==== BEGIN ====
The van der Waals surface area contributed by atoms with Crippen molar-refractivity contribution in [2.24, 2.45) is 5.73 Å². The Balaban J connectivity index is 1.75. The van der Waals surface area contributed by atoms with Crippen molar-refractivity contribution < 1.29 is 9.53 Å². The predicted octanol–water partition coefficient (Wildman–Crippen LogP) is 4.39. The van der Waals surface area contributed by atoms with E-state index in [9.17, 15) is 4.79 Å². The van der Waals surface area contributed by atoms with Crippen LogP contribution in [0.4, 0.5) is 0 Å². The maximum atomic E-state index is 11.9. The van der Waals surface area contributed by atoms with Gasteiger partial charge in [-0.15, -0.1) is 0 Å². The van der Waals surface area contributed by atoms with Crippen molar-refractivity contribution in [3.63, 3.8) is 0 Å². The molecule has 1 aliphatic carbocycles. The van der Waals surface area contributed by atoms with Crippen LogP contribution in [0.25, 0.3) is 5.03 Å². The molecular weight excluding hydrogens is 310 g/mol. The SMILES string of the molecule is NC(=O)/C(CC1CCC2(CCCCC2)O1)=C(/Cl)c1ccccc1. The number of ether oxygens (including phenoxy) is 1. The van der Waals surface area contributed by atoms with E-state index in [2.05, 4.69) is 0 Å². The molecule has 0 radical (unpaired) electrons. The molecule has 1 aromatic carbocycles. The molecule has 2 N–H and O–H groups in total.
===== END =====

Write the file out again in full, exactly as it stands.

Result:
The van der Waals surface area contributed by atoms with Crippen molar-refractivity contribution in [2.24, 2.45) is 5.73 Å². The Balaban J connectivity index is 1.75. The van der Waals surface area contributed by atoms with Crippen molar-refractivity contribution < 1.29 is 9.53 Å². The predicted octanol–water partition coefficient (Wildman–Crippen LogP) is 4.39. The van der Waals surface area contributed by atoms with E-state index in [9.17, 15) is 4.79 Å². The van der Waals surface area contributed by atoms with Crippen LogP contribution in [0.4, 0.5) is 0 Å². The maximum atomic E-state index is 11.9. The van der Waals surface area contributed by atoms with Gasteiger partial charge in [-0.15, -0.1) is 0 Å². The van der Waals surface area contributed by atoms with Crippen molar-refractivity contribution in [3.63, 3.8) is 0 Å². The molecule has 1 aliphatic carbocycles. The van der Waals surface area contributed by atoms with Crippen LogP contribution in [0.25, 0.3) is 5.03 Å². The molecular weight excluding hydrogens is 310 g/mol. The SMILES string of the molecule is NC(=O)/C(CC1CCC2(CCCCC2)O1)=C(/Cl)c1ccccc1. The number of ether oxygens (including phenoxy) is 1. The van der Waals surface area contributed by atoms with E-state index in [2.05, 4.69) is 0 Å². The molecule has 0 radical (unpaired) electrons. The molecule has 1 aromatic carbocycles. The molecule has 2 N–H and O–H groups in total.